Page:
For the most part, we don't have strong historical evidence about the details of what women from the Ahl al-Bayt (A) were wearing, apart from a few situations where there was a reason to mention a specific fabric or something.
Anyway, without being an expert in the history of clothing, it seems that in some places, the tendency to wear black is pre-modern (and I suspect due to convenience) and in some places it is a product of modernity. When discussing today's "Islamic fashions", it is worth keeping in mind that what we have access to today is largely due to industrialization - for instance, the production of synthetic fabrics, cheap stretchy socks, and mass-produced garments - and people in the past did not have these things. Also, the concept of global "Islamic fashion" (often epitomized by the black Saudi-style abayah) is relatively new and probably due to globalization; up until recent decades, Muslims seemed to tend to wear their own regional styles more.
(There are, however, some interesting books about the history of clothing in the Muslim world, if it is a subject of interest, as well as some early photographs)
To my knowledge, in places like Iran, in the past, it was more common to wear coloured chadors, but in the 20th century, black became the popular colour.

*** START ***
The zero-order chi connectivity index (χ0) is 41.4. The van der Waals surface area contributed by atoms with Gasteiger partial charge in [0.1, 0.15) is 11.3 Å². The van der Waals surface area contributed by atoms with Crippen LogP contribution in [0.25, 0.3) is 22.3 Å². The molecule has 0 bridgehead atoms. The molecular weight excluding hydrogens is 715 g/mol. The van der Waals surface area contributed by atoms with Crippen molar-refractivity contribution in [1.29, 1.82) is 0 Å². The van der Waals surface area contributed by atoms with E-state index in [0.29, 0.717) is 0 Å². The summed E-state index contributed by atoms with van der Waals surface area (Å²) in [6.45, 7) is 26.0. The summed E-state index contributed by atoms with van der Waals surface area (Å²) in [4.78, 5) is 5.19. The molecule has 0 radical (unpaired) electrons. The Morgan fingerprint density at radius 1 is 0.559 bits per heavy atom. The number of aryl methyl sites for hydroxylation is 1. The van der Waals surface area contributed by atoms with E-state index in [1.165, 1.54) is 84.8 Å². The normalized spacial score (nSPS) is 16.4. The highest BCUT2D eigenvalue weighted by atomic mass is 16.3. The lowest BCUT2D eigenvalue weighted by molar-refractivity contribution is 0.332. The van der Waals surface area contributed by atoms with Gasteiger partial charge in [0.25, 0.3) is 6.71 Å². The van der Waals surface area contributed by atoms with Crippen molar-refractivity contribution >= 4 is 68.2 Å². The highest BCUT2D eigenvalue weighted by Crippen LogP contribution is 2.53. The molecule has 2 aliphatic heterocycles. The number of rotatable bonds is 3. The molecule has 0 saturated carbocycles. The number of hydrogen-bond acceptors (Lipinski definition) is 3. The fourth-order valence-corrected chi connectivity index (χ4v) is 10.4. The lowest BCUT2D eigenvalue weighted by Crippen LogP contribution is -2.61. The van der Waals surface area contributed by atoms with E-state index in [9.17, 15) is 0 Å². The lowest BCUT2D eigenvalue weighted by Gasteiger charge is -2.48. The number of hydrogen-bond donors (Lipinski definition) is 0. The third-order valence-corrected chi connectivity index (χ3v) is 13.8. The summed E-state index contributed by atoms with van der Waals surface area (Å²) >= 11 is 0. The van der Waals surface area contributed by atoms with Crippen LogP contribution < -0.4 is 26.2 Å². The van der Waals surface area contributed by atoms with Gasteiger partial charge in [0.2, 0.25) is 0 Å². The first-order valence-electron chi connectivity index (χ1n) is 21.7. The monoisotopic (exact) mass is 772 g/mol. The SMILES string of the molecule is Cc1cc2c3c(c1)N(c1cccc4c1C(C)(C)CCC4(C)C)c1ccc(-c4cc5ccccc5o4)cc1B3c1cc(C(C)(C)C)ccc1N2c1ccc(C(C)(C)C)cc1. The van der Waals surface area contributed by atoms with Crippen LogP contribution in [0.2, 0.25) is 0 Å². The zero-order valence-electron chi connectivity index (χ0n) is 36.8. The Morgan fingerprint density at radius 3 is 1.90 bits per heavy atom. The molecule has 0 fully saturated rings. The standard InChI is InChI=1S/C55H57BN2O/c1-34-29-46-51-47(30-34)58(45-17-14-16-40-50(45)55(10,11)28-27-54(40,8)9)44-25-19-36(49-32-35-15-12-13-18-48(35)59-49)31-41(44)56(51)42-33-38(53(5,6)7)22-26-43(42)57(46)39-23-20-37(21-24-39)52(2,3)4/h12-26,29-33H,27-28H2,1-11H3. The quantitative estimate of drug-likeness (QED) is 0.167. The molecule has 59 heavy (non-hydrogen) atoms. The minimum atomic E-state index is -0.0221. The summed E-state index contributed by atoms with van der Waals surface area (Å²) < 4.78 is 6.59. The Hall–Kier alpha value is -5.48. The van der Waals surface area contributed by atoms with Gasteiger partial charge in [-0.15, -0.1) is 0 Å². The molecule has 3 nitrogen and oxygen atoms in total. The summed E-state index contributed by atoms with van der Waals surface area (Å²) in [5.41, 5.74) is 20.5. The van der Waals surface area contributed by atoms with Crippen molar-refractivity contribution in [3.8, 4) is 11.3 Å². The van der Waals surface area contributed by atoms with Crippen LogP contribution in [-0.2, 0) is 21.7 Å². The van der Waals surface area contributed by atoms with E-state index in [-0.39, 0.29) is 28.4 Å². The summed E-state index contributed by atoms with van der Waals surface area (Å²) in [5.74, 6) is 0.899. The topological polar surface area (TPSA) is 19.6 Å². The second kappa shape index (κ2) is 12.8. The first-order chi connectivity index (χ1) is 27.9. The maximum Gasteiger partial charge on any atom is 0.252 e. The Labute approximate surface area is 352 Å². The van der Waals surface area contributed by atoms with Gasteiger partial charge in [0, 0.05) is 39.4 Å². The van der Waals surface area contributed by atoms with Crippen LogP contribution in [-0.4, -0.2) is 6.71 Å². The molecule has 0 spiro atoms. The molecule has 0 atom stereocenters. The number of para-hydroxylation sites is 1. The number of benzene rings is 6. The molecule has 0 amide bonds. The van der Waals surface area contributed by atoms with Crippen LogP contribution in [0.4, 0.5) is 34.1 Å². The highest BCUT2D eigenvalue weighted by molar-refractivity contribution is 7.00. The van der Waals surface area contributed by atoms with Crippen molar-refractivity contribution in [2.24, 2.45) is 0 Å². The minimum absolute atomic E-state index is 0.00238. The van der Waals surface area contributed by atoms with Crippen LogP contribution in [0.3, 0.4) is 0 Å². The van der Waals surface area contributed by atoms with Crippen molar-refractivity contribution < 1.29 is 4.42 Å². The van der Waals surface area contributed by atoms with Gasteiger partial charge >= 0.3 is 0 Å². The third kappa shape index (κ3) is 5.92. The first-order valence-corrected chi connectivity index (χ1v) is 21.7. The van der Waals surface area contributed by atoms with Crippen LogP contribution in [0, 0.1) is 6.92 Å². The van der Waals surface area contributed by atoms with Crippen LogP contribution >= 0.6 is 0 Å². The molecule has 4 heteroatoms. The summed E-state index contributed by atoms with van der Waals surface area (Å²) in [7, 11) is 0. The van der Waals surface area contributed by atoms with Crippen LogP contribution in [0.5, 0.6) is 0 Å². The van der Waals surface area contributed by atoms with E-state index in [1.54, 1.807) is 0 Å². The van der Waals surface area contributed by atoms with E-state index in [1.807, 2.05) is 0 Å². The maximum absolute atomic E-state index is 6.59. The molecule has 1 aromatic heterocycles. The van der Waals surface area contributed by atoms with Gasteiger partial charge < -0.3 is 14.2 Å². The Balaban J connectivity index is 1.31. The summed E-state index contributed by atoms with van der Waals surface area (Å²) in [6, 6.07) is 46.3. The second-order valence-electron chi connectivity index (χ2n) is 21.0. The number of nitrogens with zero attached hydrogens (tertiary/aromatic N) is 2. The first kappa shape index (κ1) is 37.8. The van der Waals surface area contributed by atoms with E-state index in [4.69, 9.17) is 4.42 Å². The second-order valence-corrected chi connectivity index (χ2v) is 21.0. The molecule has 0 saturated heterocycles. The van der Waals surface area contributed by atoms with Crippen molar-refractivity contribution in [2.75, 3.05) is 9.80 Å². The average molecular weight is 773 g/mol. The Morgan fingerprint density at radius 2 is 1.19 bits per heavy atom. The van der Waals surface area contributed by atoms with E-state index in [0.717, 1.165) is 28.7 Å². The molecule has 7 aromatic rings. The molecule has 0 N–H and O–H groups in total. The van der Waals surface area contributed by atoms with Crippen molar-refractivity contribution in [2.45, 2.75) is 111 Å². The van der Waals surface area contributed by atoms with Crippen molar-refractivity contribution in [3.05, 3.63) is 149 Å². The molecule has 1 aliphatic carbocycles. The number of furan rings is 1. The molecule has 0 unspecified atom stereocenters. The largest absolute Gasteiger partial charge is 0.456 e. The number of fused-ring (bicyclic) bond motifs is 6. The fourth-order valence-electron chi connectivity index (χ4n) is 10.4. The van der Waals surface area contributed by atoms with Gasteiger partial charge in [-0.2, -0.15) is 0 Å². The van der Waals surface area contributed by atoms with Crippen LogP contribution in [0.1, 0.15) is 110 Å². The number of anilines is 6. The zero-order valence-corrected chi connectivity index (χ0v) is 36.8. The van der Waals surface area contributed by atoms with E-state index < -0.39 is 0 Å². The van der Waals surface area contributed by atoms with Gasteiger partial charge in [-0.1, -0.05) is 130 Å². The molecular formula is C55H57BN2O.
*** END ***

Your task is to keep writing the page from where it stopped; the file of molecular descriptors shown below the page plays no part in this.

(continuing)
Anyway, shari'ah in and of itself does not regulate what colour you have to wear. However, a general principle is that of 'urf; that is, one should dress in such a way which is considered normal in the area and does not attract attention (unless there is a clear reason to do otherwise, for instance, everyone may be wearing a bikini on the beach, but that doesn't mean it's appropriate to wear a bikini). So colours are one of the matters of 'urf; in some places, it might be normal and appropriate to wear bright colours, and in other places, such as Qom, it might attract a lot of attention or be an inappropriate form of social signalling. Non-Muslm countries also tend to vary widely in their 'urf regarding the colours people wear so it is really left to one's individual judgment, or you could ask people around you if you are concerned.
Anyway, as is said, Allah is beautiful and loves beauty, and Allah created all the colours and did not make any of them inherently taboo.*
(*apart from cases where wearing certain colours is specifically considered makruh, this is not the main subject here)
"…Said those who prevailed in the matter, "We will surely take [for ourselves] over them a masjid." Quran 18:21
We can understand from this ayah, about the people of the cave, the permissibility of building masajid at burial sights of respected individuals.
Also, refer to Kamil al Ziyarat for many narrations about the significance of visiting Imam Hussain's (as) shrine.
The question of : where is Quran is not proper if Muslims understand the Quranic order ( Obey Allah, obey the Messenger and your divine leaders)(4:59).